How’s this for contrary to popular thinking? The newer and safer parents have made things for kids, the more dangerous it is becoming for our children!
It turns out the trend toward removing playground equipment that could possibly cause injury is actually preventing children from developing perseverance, curiosity, and coping and proper risk assessment skills, while encouraging phobias and anxieties. Psychologists say the key to vanquishing fear is to experience and conquer it. When there is no opportunity to face terror, there is also no opportunity to overcome it.
In other words, if you really want your child to be “safe,” you must first let them experience “danger” like the following:
1. Climb a tall tree: Sure, they might slip and fall (or, horrors, get a splinter!), but they’ll also see the world from a whole new perspective.
2. Sled face first: Isn’t a possible split lip worth that momentary sensation of flying? Plus, if you don’t go down face first, how are you going to avoid that oncoming tree?
3. Damn a stream: You might get wet and catch a sniffle. But you’ll also have single-handedly tamed nature! (Not unlike the all powerful beaver.)
4. Take public transportation: My son has been taking the subway on his own since he was 10 years old. One day, he called to say that his usual subway wasn’t running, could he take another one? He called 10 minutes later to report that the entire system had been shut down, could he take the bus? The bus ended up dropping him off blocks from home. He walked the rest of the way. If he hadn’t been armed with the knowledge, confidence, and, most importantly, the experience of dealing with the public transportation system on a daily basis, what would he have done?
5. Get lost: He’d have gotten lost, that’s what he would have done. But then he’d have figured out how to get home. Because he had no choice in the matter. Desperation is an awesome teacher.
6. Take apart an electronic device: Toy stopped working? Give your kid a screwdriver and let them open it up to see what’s wrong. They are much less likely to “put their eye out” or be knocked unconscious by an electrical jolt than they are to learn a useful skill that will sure come in handy the next time the fire alarm decides to go off in the middle of the night for want of a new battery.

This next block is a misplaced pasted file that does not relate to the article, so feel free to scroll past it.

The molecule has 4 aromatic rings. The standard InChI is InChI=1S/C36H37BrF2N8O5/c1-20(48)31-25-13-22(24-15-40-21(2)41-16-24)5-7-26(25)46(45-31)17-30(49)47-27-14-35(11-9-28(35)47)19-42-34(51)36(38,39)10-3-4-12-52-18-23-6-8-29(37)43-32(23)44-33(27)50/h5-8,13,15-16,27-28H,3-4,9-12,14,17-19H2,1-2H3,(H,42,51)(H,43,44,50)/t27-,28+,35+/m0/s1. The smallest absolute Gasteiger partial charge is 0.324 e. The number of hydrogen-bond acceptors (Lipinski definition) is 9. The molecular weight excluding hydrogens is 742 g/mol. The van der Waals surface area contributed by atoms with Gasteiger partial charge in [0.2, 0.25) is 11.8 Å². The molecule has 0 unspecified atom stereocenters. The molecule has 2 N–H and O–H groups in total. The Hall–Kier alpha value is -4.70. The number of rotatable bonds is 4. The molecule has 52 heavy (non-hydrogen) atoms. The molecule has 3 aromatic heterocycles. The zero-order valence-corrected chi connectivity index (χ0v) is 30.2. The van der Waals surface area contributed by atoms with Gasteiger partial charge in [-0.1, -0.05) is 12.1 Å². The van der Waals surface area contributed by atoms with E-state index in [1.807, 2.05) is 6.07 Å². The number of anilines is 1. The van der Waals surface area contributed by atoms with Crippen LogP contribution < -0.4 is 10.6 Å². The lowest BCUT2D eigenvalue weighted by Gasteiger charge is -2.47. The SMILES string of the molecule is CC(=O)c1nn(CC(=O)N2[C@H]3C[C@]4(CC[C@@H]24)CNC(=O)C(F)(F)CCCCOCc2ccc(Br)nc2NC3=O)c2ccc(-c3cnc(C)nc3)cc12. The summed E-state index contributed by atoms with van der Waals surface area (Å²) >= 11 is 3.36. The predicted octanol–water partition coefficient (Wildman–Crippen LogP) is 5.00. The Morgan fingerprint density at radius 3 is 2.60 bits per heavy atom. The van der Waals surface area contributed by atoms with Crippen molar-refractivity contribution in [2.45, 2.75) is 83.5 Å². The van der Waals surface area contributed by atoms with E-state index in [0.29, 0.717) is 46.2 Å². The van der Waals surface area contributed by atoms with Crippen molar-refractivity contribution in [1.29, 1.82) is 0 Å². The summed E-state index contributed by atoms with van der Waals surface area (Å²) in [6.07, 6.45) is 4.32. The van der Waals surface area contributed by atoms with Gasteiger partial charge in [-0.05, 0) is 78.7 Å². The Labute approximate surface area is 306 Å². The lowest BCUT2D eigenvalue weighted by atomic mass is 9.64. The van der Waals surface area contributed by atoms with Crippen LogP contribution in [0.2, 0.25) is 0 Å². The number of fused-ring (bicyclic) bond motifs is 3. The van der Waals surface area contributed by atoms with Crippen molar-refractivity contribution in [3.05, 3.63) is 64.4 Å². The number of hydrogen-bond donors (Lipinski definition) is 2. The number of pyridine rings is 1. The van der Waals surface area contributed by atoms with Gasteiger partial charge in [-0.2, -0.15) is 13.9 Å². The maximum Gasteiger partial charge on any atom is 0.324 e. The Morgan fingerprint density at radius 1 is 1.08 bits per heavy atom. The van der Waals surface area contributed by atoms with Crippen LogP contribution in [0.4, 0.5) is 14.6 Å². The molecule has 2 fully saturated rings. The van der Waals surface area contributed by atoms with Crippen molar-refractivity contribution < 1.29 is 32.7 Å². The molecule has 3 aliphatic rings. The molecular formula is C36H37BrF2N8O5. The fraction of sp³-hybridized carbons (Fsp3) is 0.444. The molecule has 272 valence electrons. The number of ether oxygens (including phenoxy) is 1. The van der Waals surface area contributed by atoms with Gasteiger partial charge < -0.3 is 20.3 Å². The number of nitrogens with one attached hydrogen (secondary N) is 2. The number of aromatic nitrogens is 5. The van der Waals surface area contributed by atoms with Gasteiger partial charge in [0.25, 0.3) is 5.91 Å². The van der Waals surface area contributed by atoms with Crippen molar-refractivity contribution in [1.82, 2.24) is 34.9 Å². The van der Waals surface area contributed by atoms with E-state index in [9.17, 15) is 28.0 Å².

7. Hang a picture: This is a nail, honey, this is a hammer, and God gave us two thumbs so we’d have one to spare.
8. Sew: You want a new outfit for your doll? Here you go. Up and down, up and down goes the needle. No one ever bled out from a pin-prick.
9. Use a kitchen knife: I was born in the former Soviet Union. The mantra there was: Those who don’t work don’t eat. If your kid wants to eat, they’ll learn to work. And if they cut themselves along the way, review Two Thumbs/Hang a Picture above. What do you think you’ve got eight whole fingers for?
10. Use a stove: See that orange/red/blue flickering thing? It’s hot. Don’t touch it. (Or touch it once to confirm that Mommy isn’t a liar. Or an idiot.) Otherwise, go crazy. Sure, there’s a partial chance your kids might burn themselves. But there is a 100 percent chance that they will learn to keep themselves from starving. Which odds would you rather play?
11. Feel bored: American children in the 21st century are the most “enriched” ever (what are they, plutonium?). Every moment is scheduled to be filled with an activity that’s not only engaging, but educational. Try not entertaining your kid. Try not letting the TV or computer entertain them, either. See what happens. (They might even voluntarily gravitate towards one of the activities listed above! And without your prompting. Imagine that!)
12. Lose a board game: When we toured schools a few years ago, one made a point of stressing that the work was customized so that no child ever “felt frustration.” They made it sound like this was a good thing. It is not. A child who doesn’t know how to deal with frustration grows up to become an adult who doesn’t know how to deal with frustration. Do you want to be their boss? Or their spouse? If you’d prefer to avoid that fate, let your kid lose a board game or two (or, rather, don’t let them win). It’s a start. (For more sporty families, substitute Game of H-O-R-S-E.)
Every time we protect a child from getting his feelings hurt, losing his way, burning his finger, or falling off a tree branch, we are sending the message: You can’t take care of yourself. You can’t make good choices. You are helpless and, when a true threat comes, there will be nothing you can do about it.
And that’s the most dangerous parenting fail of all.
How many on this list have your kids done?